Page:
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Gold Dust or Terminal Rust?

My first car was a 1952 A40 Austin Somerset. I didn’t have a clue, but did have a new licence and 40. It seemed large, comfy and the owner drove me around the block to show me what a splendid vehicle it was. You could say I learnt to drive in that car. Due to feeble brakes, and a lack of syncromesh, I discovered the art of double declutch gear changing, closely followed by heel and toe if I wanted to stop as well. The yearly test was fairly relaxed in those days. Even so, such was the decrepit state of the thing that the mechanic advised me to be very careful if I insisted on driving it home.

After its inevitable demise I obtained a rather fetching metallic blue MGZA, again for the princely sum of about 50. It had a problem with the steering which I later found was a small rubber joint half way down the column. That fixed, it drove quite well. Certainly a performance leap over the A40! Which, of course, was not particularly difficult. The ZA met its demise against a concrete fence post, caused by excess enthusiasm and copious mud on the road. The post made solid contact against the nearside rear wing, which was double unfortunate as that was where the fuel pump was attached. I was towed home by a fine chap in a Ford 100E. A task so far beyond reasonable expectations it probably led to the subsequent expiration of the Ford’s engine. If you are still out there John, my gratitude and condolences.

I was quite taken by the ZA so, going by the adage of the “devil you know”, looked for another. I found a ZB near by, its only distinguishing point from the ZA being a chrome strip which went straight along the front wing instead of following around the wheel arch. Other than that it seemed identical, but what a difference. The ZA may have felt good after the “jelly on a spring” A40, but the ZB gave me a first inkling into what a difference overall condition could make. The ZB was tight, steered beautifully and was smooth and precise. But a bit slow. At least no quicker than the ZA that I could detect security bollards.

As experience is gained, so one’s expectations change. What was a big, fast car seems to morph into something a bit dull. Besides a friend had bought a Sunbeam Rapier which not only seemed able to out accelerate the ZB, but had other new toys to play with such as overdrive! Time for a change. From somewhere I acquired a lightly customised Hillman Minx. It had been stripped of its chrome, had the rear door handles removed and was lowered, with fat (for their time) wheels and the obligatory twin choke Weber. Finished off with quarter bumpers, it looked quite neat (for a Hillman Minx). The drummer in a local band took a fancy to it and offered me 100 (plus a leather waistcoat). I was tempted because for a few weeks I had regularly been pressing my nose against the window of a local car dealer’s showroom.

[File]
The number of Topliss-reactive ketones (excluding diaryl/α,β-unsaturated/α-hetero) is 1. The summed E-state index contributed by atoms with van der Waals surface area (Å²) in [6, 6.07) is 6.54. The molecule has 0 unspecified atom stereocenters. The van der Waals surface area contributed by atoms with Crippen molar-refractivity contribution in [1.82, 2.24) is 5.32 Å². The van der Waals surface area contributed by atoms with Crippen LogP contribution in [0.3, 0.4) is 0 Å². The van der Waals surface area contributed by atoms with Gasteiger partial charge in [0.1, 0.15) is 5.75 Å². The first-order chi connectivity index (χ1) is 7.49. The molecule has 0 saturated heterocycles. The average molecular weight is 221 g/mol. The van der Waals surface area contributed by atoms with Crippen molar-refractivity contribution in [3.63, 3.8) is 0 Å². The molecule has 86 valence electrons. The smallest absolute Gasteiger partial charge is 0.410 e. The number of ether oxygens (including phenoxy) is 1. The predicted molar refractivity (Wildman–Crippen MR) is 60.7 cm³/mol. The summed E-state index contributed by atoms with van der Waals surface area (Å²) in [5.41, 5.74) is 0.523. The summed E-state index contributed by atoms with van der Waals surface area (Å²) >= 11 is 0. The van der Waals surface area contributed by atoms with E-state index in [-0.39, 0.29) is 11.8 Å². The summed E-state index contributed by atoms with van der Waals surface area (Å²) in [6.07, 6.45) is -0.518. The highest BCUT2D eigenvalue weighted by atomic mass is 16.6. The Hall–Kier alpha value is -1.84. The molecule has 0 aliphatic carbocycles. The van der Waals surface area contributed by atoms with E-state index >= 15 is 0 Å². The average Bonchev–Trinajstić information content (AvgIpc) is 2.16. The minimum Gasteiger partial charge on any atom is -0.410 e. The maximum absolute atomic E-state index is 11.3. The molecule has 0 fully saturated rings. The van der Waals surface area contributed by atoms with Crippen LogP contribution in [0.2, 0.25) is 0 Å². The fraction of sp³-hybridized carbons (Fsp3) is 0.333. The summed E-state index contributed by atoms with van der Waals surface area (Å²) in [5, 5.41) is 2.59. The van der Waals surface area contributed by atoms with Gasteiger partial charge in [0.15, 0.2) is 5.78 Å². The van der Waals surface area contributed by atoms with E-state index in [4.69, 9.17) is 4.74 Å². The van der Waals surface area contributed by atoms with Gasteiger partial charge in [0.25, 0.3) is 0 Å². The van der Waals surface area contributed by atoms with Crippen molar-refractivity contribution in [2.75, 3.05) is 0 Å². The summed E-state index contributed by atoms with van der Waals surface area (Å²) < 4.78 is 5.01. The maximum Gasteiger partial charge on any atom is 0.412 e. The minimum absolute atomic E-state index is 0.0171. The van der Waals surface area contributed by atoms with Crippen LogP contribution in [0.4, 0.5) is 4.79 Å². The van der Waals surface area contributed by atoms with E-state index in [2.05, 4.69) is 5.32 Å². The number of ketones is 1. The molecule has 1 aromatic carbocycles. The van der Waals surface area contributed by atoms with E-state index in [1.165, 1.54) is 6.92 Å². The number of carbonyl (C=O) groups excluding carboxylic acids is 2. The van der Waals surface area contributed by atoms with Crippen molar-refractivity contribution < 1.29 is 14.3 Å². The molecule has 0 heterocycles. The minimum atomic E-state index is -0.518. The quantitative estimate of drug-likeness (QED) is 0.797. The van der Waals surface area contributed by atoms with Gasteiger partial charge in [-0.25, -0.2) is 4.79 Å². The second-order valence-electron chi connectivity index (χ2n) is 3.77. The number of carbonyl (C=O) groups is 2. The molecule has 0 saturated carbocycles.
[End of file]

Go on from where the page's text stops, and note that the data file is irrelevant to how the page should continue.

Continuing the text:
Lurking at the back, ignored and seemingly unwanted was a Tornado Talisman. Interesting! A pretty little fibreglass coupe, humorously considered a 2 + 2. The Talisman is what was known in those days as a Component Car, as were early Lotus / TVR’s / Rochdales / Ginetta / Elva’s and many more specialist manufacturers. The difference between Component Cars and the later Kit Cars is that the former were available as a collection of all new bits. No scrambling around in scrap yards required!

The other big difference was that most of the component cars were a considerable improvement on the bland offerings of the main manufacturers. I’d bought a copy of J. H. Haynes “Component Cars” so was well aware of what a Tornado Talisman was, which is ironic in a way because what I bought was not a Talisman at all! By a combination of persistence, and just being a pest, I was eventually allowed to buy it for 100. It was probably worth it for them to keep their showroom windows clear of spotty oiks, and I got to keep the waistcoat!

The ride home was enlightening. Not only because of the mind numbing noise, but also the sheer performance of the thing. I also discovered that the redundant switch on the dash was connected to an overdrive! Which was mighty strange when it was supposedly powered by a 1500cc Ford engine. Subsequent investigation revealed a great, cast iron, lump of a Triumph TR4 engine, complete with twin DCOE Weber carbs and a set of individual exhaust pipes that could have doubled for gutter down pipes. Decades later I discovered that my supposed Talisman was actually a Tornado Thunderbolt with a Talisman body grafted on. Not just any old Thunderbolt but a Tornado Team race car. 130+bhp, stump pulling torque, effectively 7 speed gearbox and a weight of around 1500lbs. Happy days!

It was last seen, years later, gathering dust in an open barn in deepest Essex. 89FBL, where are you now? Still, eventually, I tired of the noise and low ‘teens fuel consumption. Besides which girls had, strangely, not the slightest interest in comparisons between different makes of carburetor. Or, indeed, a desire to be rattled about like a ride in a tumble drier. So it was the car or girls. One of them had to go.